"TAP is revolutionary because it's more than just a fare payment card," said Mayor Antonio Villaraigosa, who chairs the MTA board. "It's a system that will make transit easier and better for our riders as Los Angeles' public transportation system continues to expand."
The rechargeable cards, which have been used in other cities for decades, will be sold at vending machines.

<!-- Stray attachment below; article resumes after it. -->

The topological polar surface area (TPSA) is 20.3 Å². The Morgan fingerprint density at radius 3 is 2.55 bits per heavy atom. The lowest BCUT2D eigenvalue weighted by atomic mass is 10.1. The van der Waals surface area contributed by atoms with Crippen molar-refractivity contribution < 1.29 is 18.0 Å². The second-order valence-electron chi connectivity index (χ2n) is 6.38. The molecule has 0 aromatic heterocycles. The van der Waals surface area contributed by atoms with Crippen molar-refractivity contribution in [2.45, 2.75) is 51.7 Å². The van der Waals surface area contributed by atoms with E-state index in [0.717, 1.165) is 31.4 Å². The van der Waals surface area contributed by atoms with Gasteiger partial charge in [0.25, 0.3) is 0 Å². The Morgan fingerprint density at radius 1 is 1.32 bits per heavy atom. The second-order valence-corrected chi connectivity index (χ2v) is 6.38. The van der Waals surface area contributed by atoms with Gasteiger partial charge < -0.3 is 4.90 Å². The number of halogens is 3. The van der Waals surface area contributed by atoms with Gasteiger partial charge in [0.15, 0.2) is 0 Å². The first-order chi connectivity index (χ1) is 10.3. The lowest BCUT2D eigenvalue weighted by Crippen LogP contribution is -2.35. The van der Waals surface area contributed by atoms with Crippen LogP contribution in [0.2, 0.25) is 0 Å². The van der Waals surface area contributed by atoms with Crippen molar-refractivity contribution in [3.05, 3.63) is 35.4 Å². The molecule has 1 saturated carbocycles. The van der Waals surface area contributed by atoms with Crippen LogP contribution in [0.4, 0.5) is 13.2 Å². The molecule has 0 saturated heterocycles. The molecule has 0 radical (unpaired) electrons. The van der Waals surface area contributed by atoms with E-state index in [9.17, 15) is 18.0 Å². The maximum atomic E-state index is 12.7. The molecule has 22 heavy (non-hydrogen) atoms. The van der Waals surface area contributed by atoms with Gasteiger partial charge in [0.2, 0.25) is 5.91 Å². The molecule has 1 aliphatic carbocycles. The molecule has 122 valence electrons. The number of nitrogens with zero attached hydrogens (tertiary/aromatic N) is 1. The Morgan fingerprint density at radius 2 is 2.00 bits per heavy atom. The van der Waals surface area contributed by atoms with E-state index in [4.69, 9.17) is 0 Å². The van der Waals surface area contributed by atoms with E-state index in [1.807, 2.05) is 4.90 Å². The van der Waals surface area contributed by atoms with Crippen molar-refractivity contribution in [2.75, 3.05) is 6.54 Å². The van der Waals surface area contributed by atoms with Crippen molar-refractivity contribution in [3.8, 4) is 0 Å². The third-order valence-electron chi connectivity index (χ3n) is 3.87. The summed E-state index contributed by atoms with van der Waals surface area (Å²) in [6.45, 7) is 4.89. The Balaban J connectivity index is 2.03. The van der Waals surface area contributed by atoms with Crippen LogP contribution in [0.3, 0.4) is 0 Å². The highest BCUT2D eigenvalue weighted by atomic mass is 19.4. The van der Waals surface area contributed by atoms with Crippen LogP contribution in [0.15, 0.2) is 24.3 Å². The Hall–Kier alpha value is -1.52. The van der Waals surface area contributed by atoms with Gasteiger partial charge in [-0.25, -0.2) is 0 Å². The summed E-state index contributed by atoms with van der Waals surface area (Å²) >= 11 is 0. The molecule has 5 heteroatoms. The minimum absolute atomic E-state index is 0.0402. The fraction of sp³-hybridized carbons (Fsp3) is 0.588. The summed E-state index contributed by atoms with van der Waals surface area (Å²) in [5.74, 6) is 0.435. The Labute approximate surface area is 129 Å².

Coins and bills will still be accepted on MTA buses and trains, even after the TAP conversion comes, MTA officials said.
By late January, the 400 retail outlets that sell monthly MTA passes will be selling the TAP cards exclusively. Elderly, student and other patrons who receive discount passes will be eased into the program and transitioned to TAP cards by next June.
MTA is spending $89 million to upgrade obsolete fare boxes on buses and to turnstiles and improved fare collection gear on its subway and light rail lines.
The TAP card will also be adopted by smaller transit agencies, such as Santa Monica's Big Blue Bus.